As ecommerce registered unprecedented rate of growth, globally, recording 25% increase in 2015 alone. Recent research established that within the next 5 years, sales in e-commerce will reach over $3.5 trillion, given that the internet accounted for over 7.3% of all retail sales globally, a figure that will be way over 12.4% by 2019. In 2016 alone, retail sales reached over $22.049 trillion globally, and it is estimated that the total will be more that $27 trillion by 2020. That means that ecommerce will soon attract nearly 4 trillion in sales. It therefore becomes important to consider how people are accessing ecommerce, hoping to capitalize strategically, on the future of retail business. The answer is through mobile devices.
Note that, in 2015, ecommerce transactions conducted over mobile devices was 75% of overall ecommerce in the US alone, where mobile commerce generated $104.05 billion in the same year, compared to $75.03 billion generated in 2014. That is not all, since all seniors and the Boomers generation in the US, exclusively rely on mobile commerce. This underscores, without question, the need not just for an ecommerce site, but also a mobile friendly ecommerce site. The importance of mobile-friendly ecommerce site is among other things, justified by:
- Readily available internet connection on a mobile device
- Widespread usage and availability of mobile devices compared to desktop computers
- Convenience of access and easy transaction over a mobile device
- Faster access to an ecommerce site
- Integration of mobile-friendly social media in modern ecommerce
This article will highlight the five features that are central and fundamental to making mobile friendly website, as the only feasible way of enhancing and transforming ecommerce profitability towards the future.
Mobile-Friendly Features of Contemporary Ecommerce Sites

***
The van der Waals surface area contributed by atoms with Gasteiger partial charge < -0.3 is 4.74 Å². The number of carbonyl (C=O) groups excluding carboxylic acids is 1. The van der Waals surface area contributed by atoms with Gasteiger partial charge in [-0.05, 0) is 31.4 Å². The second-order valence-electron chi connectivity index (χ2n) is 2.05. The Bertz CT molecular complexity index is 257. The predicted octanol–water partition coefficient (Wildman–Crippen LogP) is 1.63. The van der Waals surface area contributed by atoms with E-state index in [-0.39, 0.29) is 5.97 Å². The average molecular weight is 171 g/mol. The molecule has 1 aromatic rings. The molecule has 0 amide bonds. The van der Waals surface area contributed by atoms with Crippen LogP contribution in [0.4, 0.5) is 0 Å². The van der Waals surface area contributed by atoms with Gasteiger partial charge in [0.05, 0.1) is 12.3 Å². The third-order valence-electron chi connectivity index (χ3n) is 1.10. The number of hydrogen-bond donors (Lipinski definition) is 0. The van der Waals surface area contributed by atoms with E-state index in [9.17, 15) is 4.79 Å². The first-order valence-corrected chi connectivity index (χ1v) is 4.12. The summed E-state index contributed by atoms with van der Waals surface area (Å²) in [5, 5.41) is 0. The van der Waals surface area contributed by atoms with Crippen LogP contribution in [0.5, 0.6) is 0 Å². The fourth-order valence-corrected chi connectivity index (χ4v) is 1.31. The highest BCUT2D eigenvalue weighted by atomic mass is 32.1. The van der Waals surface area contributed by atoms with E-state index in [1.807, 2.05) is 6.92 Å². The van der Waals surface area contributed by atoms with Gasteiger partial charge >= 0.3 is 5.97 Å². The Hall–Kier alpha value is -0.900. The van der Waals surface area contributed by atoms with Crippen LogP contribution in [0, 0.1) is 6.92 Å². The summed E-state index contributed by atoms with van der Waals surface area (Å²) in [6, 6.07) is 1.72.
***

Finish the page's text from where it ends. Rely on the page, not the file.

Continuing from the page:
1. Optimized Speed and Inter-Device Access
Following a critical evaluation and analysis of 149 empirical research studies on mobile friendly e-commerce (M-commerce), Ngai and Gunasekaran (2007) concluded that modern ecommerce websites relied on three components. These components include:
- Being enabled for access on “mobile middleware”
- Facilitating a “wireless network infrastructure” commonly used with mobile devices, and,
- Customized by a “wireless user infrastructure” that is receptive to prompt, responsive and adoptive access via mobile devices (p. 3)
An ecommerce site must now incorporate mobile-friendly applications, where most visitors will access the site from an assortment of wireless mobile devices such as mobile phones, tablets, smartphones, and laptops, and the site will aptly adapt to the optimized speed that a mobile device needs over a wireless network. Since most users are therefore using a mobile devise, and sometimes several of them severally, as confirmed by Facebook in a recent study, where most users use several mobile devices simultaneously.
According to the study among 2000 UK and US adults, over 60% often used at least two devices daily, with between 25% and 20% of them using three mobile devices simultaneously, and over 40% starting an online activity on one device only to complete in on another device. As such, one of the critical features of modern ecommerce websites is a platform developed specifically and exclusively for a mobile market, thus faster and effective versatile. Today, an ecommerce site only record the highest profitability if it is both optimized for a speedy wirelesses access ideal for inter-mobile device usage.
2. Intuitive GUI, Prototype, and SEO Framework
According to Yang (2010) following an empirical study, one of the most significant determinants of how US-based consumers used ecommerce options, largely relied on how the sites are designed for “mobile shopping services” (p. 262). This explains why among the key features of modern ecommerce websites besides speed, is an intuitive GUI, such that the site is intuitively and strategically designed to resize and fit automatically to any device used. Further, the site needs a unique grid set whose prototype intuitively responds to a pro-ecommerce grid-based layout of the site. This means that each ecommerce port can uniquely craft the standard grids to creative and unique CSS frameworks that is reflective of the site’s business portfolio.
In a study on consumer-based mobile ecommerce, Mahatanankoon and Lim (2005) explored common “consumer perception of mobile applications,” and found that consumers prefer a site whose design is both creatively and visually appealing, as it is uniquely designed with an easy-to-use and convenient interface, on the mobile devices (p. 347). Finally, every modern ecommerce heavily relies on Search Engine Optimization (SEO) to attract traffic and successfully convert most of the traffic to active customers. A good ecommerce site will therefore be anchored on a platform that enables, and even boosts a vibrant SEO framework for users on a mobile device.
3. Potential for Customized Building and Development